# Continuous-time extension of a discrete dynamical system

It is clear that one can obtain a discrete dynamical system from a continuous one, but is the converse possible if the system is "nice"?

Define the discrete-time dynamical system on $$\mathbb{R}^d$$ by $$x_{n+1} = f(x_n);\, x_0\triangleq x$$ where $$f \in C^2(\mathbb{R}^d;\mathbb{R}^d)$$ and $$x \in \mathbb{R}^d$$.

Fix a (large) positive integer $$N$$, is there a function $$F:\mathbb{R}^d\rightarrow \mathbb{R}^d$$ such that the solution to the continuous-time dynamical system $$\partial_t X_t = F(X_t) ; \qquad X_0=x,$$ and $$X_n = x_n$$ for every $$n \in \left\{1,\dots,N\right\}$$?

• If you mean "for all $x$", then no, it is not possible. For every $F$, the Jacobian determinant of the corresponding flow is non-zero, and hence it remains positive. Thus, $f(x) = (-x_1,x_2,x_3,\ldots,x_d)$ provides a simple counter-example. On the other hand, if $x$ is fixed, then I do not see the answer right away. – Mateusz Kwaśnicki Jan 9 at 10:10
• @MateuszKwaśnicki No, $x$ should be specified (so the "anti-discritization" is dependent on the choice of x); It would only need to hold for an (arbitrarily large but fixed) number of iterations. – AIM_BLB Jan 9 at 10:22
• Then this is essentially a question whether there is a smooth simple curve passing through given $N$ points $x_1, \ldots, x_N$ in a given order. Or, more precisely, we require this curve to pass through $M$ points $x_1, \ldots, x_M$ in a given order and have no self-intersections except possibly at $x_M$, in which case it must be tangent to itself; here $M$ is the least number such that $x_M \in \{x_1, \ldots, x_{M-1}\}$, or $M = N$ if no such number exists. This seems to be fairly straightforward, no? – Mateusz Kwaśnicki Jan 9 at 10:40

I provide a discrete expansion of an iterated function, but a symmetry constraint is also needed to simplify it to a continuous solution. Works for Schroeder's and Abel's Functional Equations. Note that convergence issues make if difficult to provide a complete answer.

Let $$f(x)$$ and $$g(x)$$ be functions in Banach space, then the composite $$f(g(x))$$ can be constructed using Faa Di Bruno's formula.

$$\begin{eqnarray} D^nf(g(x)) = \sum_{\pi(n)} \frac{n!}{k_1! \cdots k_n!} (D^kf)(g(x)) \left(\frac{Dg(x)}{1!}\right)^{k_1} \cdots \left(\frac{D^ng(x)}{n!}\right)^{k_n} \label{eq:FaaDiBruno} \end{eqnarray}$$ where $$\pi(n)$$ denotes a partition of $$n$$, usually denoted by $$1^{k_1}2^{k_2}\cdots n^{k_n}$$ with $$k_1+2k_2+ \cdots nk_n=k$$; where $$k_i$$ is the number of parts of size $$i$$. The partition function $$p(n)$$ is a decategorized version of $$\pi(n)$$, the function $$\pi(n)$$ enumerates the integer partitions of $$n$$, while $$p(n)$$ is the cardinality of the enumeration of $$\pi(n)$$. [Comtet], [Riordan]

In turn $$f(g(x))$$ can construct any iterated function at a fixed point by setting $$f(0)=0$$ and $$g(x)=f^{m-1}(x)$$.

$$\begin{equation} D^n f^t(x)= \sum_{\pi(n)} \frac{n!}{k_1! \cdots k_n!} (D^k f)(f^{t-1}(x)) \left(\frac{Df^{t-1}(x)}{1!}\right)^{k_1} \cdots \left(\frac{D^n f^{t-1}(x)}{n!}\right)^{k_n} \end{equation}$$

$$\begin{equation} D^n f^t(0)=\sigma(n) + D'f(0) D^n f^{t-1}(0) \end{equation}$$ DynamicalRecurranceEquation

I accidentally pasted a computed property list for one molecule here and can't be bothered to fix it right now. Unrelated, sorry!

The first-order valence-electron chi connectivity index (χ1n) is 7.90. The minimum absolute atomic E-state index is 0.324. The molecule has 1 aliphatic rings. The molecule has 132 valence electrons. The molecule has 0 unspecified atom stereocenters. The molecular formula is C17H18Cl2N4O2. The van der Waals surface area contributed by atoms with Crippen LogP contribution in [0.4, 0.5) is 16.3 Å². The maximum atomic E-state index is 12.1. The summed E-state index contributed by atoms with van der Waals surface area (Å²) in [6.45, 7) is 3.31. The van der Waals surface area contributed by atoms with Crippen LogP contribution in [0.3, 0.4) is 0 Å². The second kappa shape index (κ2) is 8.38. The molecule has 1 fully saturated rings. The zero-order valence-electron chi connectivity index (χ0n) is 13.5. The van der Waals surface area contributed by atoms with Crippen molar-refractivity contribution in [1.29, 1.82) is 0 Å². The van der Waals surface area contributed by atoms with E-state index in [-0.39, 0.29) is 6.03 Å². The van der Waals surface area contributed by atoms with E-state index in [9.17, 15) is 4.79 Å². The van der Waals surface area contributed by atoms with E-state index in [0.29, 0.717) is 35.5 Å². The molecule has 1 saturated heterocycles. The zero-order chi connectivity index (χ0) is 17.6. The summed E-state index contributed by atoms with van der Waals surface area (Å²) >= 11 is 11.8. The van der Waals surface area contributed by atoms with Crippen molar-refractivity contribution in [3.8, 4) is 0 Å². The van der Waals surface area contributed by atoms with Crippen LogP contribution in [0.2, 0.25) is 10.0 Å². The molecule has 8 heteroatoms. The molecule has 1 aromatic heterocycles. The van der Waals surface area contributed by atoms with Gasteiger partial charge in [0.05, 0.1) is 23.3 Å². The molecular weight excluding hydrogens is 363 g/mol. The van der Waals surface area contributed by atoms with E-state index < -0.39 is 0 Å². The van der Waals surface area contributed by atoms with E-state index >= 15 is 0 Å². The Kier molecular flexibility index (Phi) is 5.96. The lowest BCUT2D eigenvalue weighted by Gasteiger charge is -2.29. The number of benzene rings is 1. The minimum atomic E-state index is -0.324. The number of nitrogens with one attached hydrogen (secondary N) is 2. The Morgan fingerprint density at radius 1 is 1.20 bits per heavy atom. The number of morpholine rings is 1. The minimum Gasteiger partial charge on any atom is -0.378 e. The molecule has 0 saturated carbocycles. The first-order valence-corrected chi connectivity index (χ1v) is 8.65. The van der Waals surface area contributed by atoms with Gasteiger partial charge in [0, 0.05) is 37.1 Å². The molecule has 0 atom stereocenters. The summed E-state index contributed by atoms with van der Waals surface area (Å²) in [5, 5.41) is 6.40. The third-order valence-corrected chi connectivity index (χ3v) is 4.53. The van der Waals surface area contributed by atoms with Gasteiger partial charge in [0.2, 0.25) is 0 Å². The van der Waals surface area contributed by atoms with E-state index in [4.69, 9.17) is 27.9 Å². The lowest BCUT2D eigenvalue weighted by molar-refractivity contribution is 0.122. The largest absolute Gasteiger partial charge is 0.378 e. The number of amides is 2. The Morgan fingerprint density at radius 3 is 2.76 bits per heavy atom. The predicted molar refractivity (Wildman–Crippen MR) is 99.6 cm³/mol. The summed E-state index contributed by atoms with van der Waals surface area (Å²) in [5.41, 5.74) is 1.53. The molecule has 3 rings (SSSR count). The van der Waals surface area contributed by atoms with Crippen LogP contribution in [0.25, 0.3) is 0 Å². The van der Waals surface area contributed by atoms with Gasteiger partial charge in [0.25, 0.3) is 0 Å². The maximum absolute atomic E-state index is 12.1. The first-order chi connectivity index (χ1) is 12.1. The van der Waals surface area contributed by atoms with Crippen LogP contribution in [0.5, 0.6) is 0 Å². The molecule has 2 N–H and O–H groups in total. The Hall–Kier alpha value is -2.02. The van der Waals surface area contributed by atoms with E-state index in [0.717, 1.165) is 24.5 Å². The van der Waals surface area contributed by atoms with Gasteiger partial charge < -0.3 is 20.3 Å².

The Taylors series of $$f^t(x)$$ is derived by evaluating the derivatives of the iterated function at a fixed point $$f^t(0)$$ by setting $$x=0$$ and separating out the $$k_n$$ term of the summation that is dependent on $$D^n f^{t-1}(0)$$.

The remaining $$\pi(n)-1$$ terms of the summation are only dependent on $$D^k f^{t-1}(0)$$, where $$0. Let this partial summation be written as $$\sigma(n)$$ with $$\sigma(0)=0$$ and $$\sigma(1) = 1$$.

Rewriting the $$\pi(n)-1$$ terms of the summation as $$\sigma(n)$$ will help in writing a proof by general induction. For $$n>1$$,

$$\begin{equation} D^n f^t(0)=\sigma(n) + D'f(0) D^n f^{t-1}(0) \label{eq:Linear Equation} \end{equation}$$

Theorem: The Taylor series of an iterated holomorphic function $$f^t(x)$$ can be constructed given a fixed point where $$t \in \mathbb{N}$$.

Proof. Assume the given fixed point is at zero. The Taylor series of $$f^t(x)$$ can be constructed for some positive value of $$R$$ where $$0 < |x| < R$$ if and only if $$D^n f^t(0)$$ can be constructed for every $$n \geq 0$$. prove by strong induction.

Basis Steps:

Case $$n=0$$. By definition $$D^0 f^t(0) = 0$$, so $$D^0 f^t(0)$$ can be constructed.

Case $$n=1$$. Let $$D^1 f^t(0) = D'f(0)^t$$, so $$D^1 f^t(0)$$ can be constructed.

Induction Step: Case $$n=k$$. Assume that $$D^k f^t(0)$$ can be constructed for all $$k$$ where $$0 \leq k < n$$.

Using Eq. Dynamical Recurrance Equation, $$D^k f^t(0)=\sigma(k) + D'f(0) D^k f^{t-1}(0)$$. The function $$\sigma(k)$$ in only dependent on $$D^0 f(0), \ldots, D^k f(0)$$ and $$D^k f^t(0), \ldots, D^{(k-1)} f^t(0)$$. By the strong induction hypothesis, $$\sigma(k)$$ can be constructed. Therefore Eq. Dynamical Recurrance Equation can be reduced to a geometrical progression based on $$D'f(0)$$ that can be represented by a summation.

$$\begin{eqnarray} D^k f^t(0) = \sum_{j=0}^{k-1} \sigma(k) D'f(0)^j \end{eqnarray}$$ This completes the induction step that $$D^n f^t(0)$$ can be constructed for all whole numbers $$n$$.

The Taylors series for $$f^t(x)$$ is

$$\begin{eqnarray} f^t(x) = \sum_{n=0}^\infty \sum_{j=0}^{n-1} \sigma(n) D'f(0)^j x^n \label{eq:Dynamical Equation} \end{eqnarray}$$

$$\blacksquare$$

• But my function $f$ is of class $C^2$ and not holomorphic? – AIM_BLB Jan 9 at 11:50
• My mistake. I do have a question out mathoverflow.net/questions/350030/…, but I expect my work requires $C^\infty$. – user37691 Jan 9 at 13:21
• That's alright, I'll take a look and see what I can do with it :) – AIM_BLB Jan 9 at 15:22